Searches for electric dipole moments (EDM) in atoms

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  • Thread starter BillKet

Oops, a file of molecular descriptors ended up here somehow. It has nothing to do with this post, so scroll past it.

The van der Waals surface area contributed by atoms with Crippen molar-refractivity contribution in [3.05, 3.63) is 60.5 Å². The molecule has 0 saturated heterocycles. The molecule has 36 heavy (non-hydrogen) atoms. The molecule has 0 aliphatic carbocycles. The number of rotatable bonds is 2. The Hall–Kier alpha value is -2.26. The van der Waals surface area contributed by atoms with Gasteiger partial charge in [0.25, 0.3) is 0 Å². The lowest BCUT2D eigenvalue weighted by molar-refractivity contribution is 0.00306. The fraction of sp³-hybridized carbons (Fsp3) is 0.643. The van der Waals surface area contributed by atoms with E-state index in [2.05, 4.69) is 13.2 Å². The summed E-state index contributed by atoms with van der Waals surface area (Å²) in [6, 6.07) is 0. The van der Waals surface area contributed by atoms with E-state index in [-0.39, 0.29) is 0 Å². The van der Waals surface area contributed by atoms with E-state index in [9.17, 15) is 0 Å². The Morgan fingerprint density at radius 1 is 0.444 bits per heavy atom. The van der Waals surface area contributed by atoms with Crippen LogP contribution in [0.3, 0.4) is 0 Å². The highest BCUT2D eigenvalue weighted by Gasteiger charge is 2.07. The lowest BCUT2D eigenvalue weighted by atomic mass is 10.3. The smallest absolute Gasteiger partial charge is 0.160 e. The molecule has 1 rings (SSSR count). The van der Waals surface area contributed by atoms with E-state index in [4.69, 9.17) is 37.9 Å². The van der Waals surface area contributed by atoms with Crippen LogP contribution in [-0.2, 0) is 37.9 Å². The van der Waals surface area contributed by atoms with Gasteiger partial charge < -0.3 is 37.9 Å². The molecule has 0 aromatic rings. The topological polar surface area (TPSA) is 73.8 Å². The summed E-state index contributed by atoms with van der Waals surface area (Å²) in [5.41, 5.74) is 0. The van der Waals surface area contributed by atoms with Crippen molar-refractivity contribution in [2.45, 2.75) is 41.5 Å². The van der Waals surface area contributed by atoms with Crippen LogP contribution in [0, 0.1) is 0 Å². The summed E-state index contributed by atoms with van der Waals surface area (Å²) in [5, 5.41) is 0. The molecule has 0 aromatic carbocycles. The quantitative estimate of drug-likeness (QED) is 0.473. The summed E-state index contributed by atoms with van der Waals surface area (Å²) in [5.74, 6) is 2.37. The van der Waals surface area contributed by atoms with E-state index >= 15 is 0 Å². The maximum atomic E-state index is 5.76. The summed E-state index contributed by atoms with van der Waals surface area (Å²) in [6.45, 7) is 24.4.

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Hello! I read some papers about searching for induced atomic EDM. Finding such an EDM would imply a violation of the P and T-invariance (and hence CP). The way the derivation works (very roughly) is by assuming you have a PT-odd interaction in the hamiltonian (coming from a possible nuclear EDM or electron EDM, both of with would imply T-violations), call it ##V_{PT}##. If you calculate the expectation value of this small perturbation, in the first order perturbation theory, you would get a value of zero, because in the absence of this perturbation the energy levels of an atom are parity eigenstates. So what you do is to apply an electric field and induce a stark shift, which leads to the mixing of energy level. Assuming we consider 2 levels with opposite parities, ##|+>## and ##|->##, the electric field will change the (say) positive eigenstate to $$|+'>=|+>+\frac{<-|-erE|+>}{E_+-E_-}|->$$ with ##erE## being the zeeman hamiltonian. Now if you add on top of this the ##V_{PT}##, given that the energy level in the presence of the electric field are not parity eigenstates anymore, you get a nonzero correction of the form: $$<+'|V_{PT}|+'>=2\frac{<-|-erE|+>}{E_+-E_-}<+|V_{PT}|->=E\cdot 2\frac{<-|-er|+>}{E_+-E_-}<+|V_{PT}|->$$ By definition the dipole moment is a the change in energy divided by the electric field, so in the end you get that the induced electric dipole moment is $$2\frac{<-|-er|+>}{E_+-E_-}<+|V_{PT}|->$$ This is the derivation made in basically all papers talking about EDM searches, and the steps seems to make sense. However, we know that and EDM implies PT violation. Just a P-violation term wouldn't lead to an induced EDM. However in the derivations above, I can't seem to see where the argument for a P-odd hamiltonian, ##V_P##, would fail. This would imply that P-violation, without T-violation would lead to an EDM, which is not true. Does anyone know what am I missing in the derivation above? Why do you need both P and T odd hamiltonian for the derivation to hold? Thank you!
 
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